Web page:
Karl Rove essentially accused the New York Times of treason when he popped into Arkansas four months ago.
He descended to Conway for a couple of hours to keep a commitment to Gilbert Baker, the state Republican chairman. The Arkansas media was told to stand in the corner and not leave the dining room at the University of Central Arkansas until Rove had departed the premises. And that was an improvement over what the White House had first dictated, which was that reporters not attend at all.
Why, the very idea of a secret speech in a public place by someone on the taxpayers’ payroll. That’s a bigger scandal than anything the New York Times has done.
Rove served obligatory raw meat that night to his hungry Republican listeners. He defended the National Security Agency’s warrantless wiretapping of domestic phone conversations by saying the Times had reported the wiretapping and, in so doing, alerted our terrorist enemies to what we were doing.
“I hope they got a big circulation boost,” Rove said.
I wrote at the time that the reference was so matter-of-fact that you almost missed that the president’s top political aide had just chillingly implied that the nation’s greatest newspaper was abetting our evil enemy for pure profit.
It was demagogic nonsense. That goes without saying. A newspaper doesn’t pick up circulation by bravely breaking unpopular news and inviting an American public often indifferent to its liberties, even hostile, to consider whether those liberties are under attack. A newspaper builds circulation by cutting rates, offering premiums and hiring a telemarketer. It might build circulation in Arkansas in the fall if the Razorbacks were ever any good.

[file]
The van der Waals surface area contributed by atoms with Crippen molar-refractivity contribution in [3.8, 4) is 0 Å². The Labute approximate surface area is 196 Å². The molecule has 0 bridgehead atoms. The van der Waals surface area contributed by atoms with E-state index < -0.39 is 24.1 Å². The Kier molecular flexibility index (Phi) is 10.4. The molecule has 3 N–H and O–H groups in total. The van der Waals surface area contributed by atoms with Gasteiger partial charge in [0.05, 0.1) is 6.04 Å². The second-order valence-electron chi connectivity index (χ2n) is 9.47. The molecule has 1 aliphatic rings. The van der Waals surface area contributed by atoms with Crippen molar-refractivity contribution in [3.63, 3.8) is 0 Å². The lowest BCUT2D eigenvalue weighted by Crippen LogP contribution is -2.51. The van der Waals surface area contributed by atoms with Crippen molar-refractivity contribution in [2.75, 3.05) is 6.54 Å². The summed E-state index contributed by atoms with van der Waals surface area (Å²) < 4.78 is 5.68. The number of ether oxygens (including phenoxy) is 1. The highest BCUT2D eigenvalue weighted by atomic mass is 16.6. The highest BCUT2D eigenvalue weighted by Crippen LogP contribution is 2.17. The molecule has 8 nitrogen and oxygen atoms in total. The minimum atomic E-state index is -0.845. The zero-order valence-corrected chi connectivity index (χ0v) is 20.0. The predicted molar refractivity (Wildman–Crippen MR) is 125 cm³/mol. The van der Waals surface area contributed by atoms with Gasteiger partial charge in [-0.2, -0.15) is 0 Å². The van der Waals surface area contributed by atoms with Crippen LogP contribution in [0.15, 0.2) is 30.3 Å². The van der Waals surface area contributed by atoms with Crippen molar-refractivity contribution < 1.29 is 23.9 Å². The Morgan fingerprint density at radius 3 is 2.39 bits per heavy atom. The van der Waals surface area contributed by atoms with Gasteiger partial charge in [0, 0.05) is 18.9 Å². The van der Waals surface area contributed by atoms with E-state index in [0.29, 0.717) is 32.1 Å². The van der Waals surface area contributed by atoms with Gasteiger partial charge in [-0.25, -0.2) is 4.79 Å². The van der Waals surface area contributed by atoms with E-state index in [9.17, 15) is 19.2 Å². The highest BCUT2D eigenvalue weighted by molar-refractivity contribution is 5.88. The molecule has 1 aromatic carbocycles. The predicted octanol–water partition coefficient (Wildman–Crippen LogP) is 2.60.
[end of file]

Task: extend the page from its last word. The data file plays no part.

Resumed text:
I suggested at the time that Rove had decided that Republicans would run against the press, for which the New York Times serves as a beacon and lightning rod.
Now we see the dramatic and inevitable escalation. George W. Bush uses the word “disgraceful.” Dick Cheney and his personal news agency, Fox, call the New York Times by name. That’s despite the fact that the allegedly treasonous act of which the Times stands accused also was committed by the consummate Republican newspaper going by the name of the Wall Street Journal.
Some Republicans in Congress want a federal grand jury to bring up the Times’ editor and publisher on treason charges. Others say the least the White House can do is take away the paper’s White House passes, which, considering his track record at home toward a lowly liberal weekly, is precisely what a President Mike Huckabee might do.
What these two newspapers and the Los Angeles Times reported was classified information that the United States has been acting for years under a broad subpoena to collect a Belgian banking conglomerate’s records of international financial transactions.
My thought upon reading the piece was that the Times had inadvertently republished an article from 2002.
Of course we’ve been tracking international finance transactions. We vowed shortly after 9-11 to do it.
Now the White House and its Republican congressional allies say the Times has alerted our terrorist enemies and made our job in the war on terror harder.
But the professed idea from the beginning was to shut down Osama bin Laden’s normal banking channels.
Let’s put it this way: If these newspaper reports were news to bin Laden, we’d have caught the dumb rascal by now.
We haven’t, you know, and it’s been nearly five years. Perhaps that’s why the Bush administration needs somebody to blame.
A big New York City newspaper that invites Americans to stay abreast of their government, and to consider the price of supposed security to their liberties, offers an all-too-easy fall guy.
On this Independence Day, it might be worthwhile to take a moment to consider what the founders had in mind for this fledgling new land when they declared and dared to fight for independence. It was for a grand and unprecedented experiment in liberties, such as of speech and, yes, even press.